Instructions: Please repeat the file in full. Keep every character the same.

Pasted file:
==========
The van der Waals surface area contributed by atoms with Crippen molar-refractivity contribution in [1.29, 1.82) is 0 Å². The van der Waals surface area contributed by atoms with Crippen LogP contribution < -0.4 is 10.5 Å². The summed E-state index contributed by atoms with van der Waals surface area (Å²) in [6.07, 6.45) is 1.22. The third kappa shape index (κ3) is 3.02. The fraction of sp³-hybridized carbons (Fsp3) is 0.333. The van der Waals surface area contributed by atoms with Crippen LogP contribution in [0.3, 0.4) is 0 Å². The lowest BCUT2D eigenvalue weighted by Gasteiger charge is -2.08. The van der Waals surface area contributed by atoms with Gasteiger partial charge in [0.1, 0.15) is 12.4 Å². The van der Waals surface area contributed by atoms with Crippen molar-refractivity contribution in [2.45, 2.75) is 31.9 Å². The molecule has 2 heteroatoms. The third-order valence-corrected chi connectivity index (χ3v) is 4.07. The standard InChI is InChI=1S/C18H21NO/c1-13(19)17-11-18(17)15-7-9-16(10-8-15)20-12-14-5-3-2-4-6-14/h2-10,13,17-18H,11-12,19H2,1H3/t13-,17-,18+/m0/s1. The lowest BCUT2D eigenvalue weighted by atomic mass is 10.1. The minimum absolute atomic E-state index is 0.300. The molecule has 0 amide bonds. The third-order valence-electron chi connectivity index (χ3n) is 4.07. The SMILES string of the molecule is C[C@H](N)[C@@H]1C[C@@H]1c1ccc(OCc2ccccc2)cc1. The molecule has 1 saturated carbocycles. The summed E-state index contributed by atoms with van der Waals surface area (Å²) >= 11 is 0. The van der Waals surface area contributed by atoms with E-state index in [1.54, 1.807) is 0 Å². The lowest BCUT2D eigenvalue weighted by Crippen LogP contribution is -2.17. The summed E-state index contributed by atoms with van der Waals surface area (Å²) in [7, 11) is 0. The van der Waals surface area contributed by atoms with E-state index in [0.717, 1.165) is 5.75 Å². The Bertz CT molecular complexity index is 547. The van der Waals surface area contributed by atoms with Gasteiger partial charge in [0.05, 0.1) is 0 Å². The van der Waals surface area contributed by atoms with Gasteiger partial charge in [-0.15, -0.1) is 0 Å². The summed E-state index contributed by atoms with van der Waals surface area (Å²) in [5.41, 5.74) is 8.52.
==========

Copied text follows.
The van der Waals surface area contributed by atoms with Crippen molar-refractivity contribution in [1.29, 1.82) is 0 Å². The van der Waals surface area contributed by atoms with Crippen LogP contribution < -0.4 is 10.5 Å². The summed E-state index contributed by atoms with van der Waals surface area (Å²) in [6.07, 6.45) is 1.22. The third kappa shape index (κ3) is 3.02. The fraction of sp³-hybridized carbons (Fsp3) is 0.333. The van der Waals surface area contributed by atoms with Crippen LogP contribution in [0.3, 0.4) is 0 Å². The lowest BCUT2D eigenvalue weighted by Gasteiger charge is -2.08. The van der Waals surface area contributed by atoms with Gasteiger partial charge in [0.1, 0.15) is 12.4 Å². The van der Waals surface area contributed by atoms with Crippen molar-refractivity contribution in [2.45, 2.75) is 31.9 Å². The molecule has 2 heteroatoms. The third-order valence-corrected chi connectivity index (χ3v) is 4.07. The standard InChI is InChI=1S/C18H21NO/c1-13(19)17-11-18(17)15-7-9-16(10-8-15)20-12-14-5-3-2-4-6-14/h2-10,13,17-18H,11-12,19H2,1H3/t13-,17-,18+/m0/s1. The lowest BCUT2D eigenvalue weighted by atomic mass is 10.1. The minimum absolute atomic E-state index is 0.300. The molecule has 0 amide bonds. The third-order valence-electron chi connectivity index (χ3n) is 4.07. The SMILES string of the molecule is C[C@H](N)[C@@H]1C[C@@H]1c1ccc(OCc2ccccc2)cc1. The molecule has 1 saturated carbocycles. The summed E-state index contributed by atoms with van der Waals surface area (Å²) >= 11 is 0. The van der Waals surface area contributed by atoms with E-state index in [1.54, 1.807) is 0 Å². The lowest BCUT2D eigenvalue weighted by Crippen LogP contribution is -2.17. The summed E-state index contributed by atoms with van der Waals surface area (Å²) in [7, 11) is 0. The van der Waals surface area contributed by atoms with E-state index in [0.717, 1.165) is 5.75 Å². The Bertz CT molecular complexity index is 547. The van der Waals surface area contributed by atoms with Gasteiger partial charge in [0.05, 0.1) is 0 Å². The van der Waals surface area contributed by atoms with Gasteiger partial charge in [-0.15, -0.1) is 0 Å². The summed E-state index contributed by atoms with van der Waals surface area (Å²) in [5.41, 5.74) is 8.52.